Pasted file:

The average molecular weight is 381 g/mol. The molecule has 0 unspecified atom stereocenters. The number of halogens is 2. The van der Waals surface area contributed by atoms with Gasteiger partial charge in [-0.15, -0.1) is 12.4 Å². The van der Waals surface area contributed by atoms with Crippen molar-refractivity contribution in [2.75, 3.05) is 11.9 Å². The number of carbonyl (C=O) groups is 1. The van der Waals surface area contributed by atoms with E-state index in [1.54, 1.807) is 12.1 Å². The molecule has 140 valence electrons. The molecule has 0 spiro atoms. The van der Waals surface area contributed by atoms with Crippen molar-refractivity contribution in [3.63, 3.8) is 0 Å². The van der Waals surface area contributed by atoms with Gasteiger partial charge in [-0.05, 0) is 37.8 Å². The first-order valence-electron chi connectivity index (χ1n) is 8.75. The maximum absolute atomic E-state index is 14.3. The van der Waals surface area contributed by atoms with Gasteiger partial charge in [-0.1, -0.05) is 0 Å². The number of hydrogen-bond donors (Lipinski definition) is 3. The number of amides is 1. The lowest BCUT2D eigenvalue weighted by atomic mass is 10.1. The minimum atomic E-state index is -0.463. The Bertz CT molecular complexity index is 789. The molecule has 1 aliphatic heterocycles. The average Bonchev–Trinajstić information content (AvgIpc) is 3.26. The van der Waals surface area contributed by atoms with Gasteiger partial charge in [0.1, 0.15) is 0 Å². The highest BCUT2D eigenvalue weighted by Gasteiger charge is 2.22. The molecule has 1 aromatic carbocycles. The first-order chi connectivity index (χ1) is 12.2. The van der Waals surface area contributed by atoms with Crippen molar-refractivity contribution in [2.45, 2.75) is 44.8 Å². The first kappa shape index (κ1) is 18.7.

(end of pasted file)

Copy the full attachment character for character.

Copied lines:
The average molecular weight is 381 g/mol. The molecule has 0 unspecified atom stereocenters. The number of halogens is 2. The van der Waals surface area contributed by atoms with Gasteiger partial charge in [-0.15, -0.1) is 12.4 Å². The van der Waals surface area contributed by atoms with Crippen molar-refractivity contribution in [2.75, 3.05) is 11.9 Å². The number of carbonyl (C=O) groups is 1. The van der Waals surface area contributed by atoms with E-state index in [1.54, 1.807) is 12.1 Å². The molecule has 140 valence electrons. The molecule has 0 spiro atoms. The van der Waals surface area contributed by atoms with Crippen molar-refractivity contribution in [3.63, 3.8) is 0 Å². The van der Waals surface area contributed by atoms with Gasteiger partial charge in [-0.05, 0) is 37.8 Å². The first-order valence-electron chi connectivity index (χ1n) is 8.75. The maximum absolute atomic E-state index is 14.3. The van der Waals surface area contributed by atoms with Gasteiger partial charge in [-0.1, -0.05) is 0 Å². The number of hydrogen-bond donors (Lipinski definition) is 3. The number of amides is 1. The lowest BCUT2D eigenvalue weighted by atomic mass is 10.1. The minimum atomic E-state index is -0.463. The Bertz CT molecular complexity index is 789. The molecule has 1 aliphatic heterocycles. The average Bonchev–Trinajstić information content (AvgIpc) is 3.26. The van der Waals surface area contributed by atoms with Gasteiger partial charge in [0.1, 0.15) is 0 Å². The highest BCUT2D eigenvalue weighted by Gasteiger charge is 2.22. The molecule has 1 aromatic carbocycles. The first-order chi connectivity index (χ1) is 12.2. The van der Waals surface area contributed by atoms with Crippen molar-refractivity contribution in [2.45, 2.75) is 44.8 Å². The first kappa shape index (κ1) is 18.7.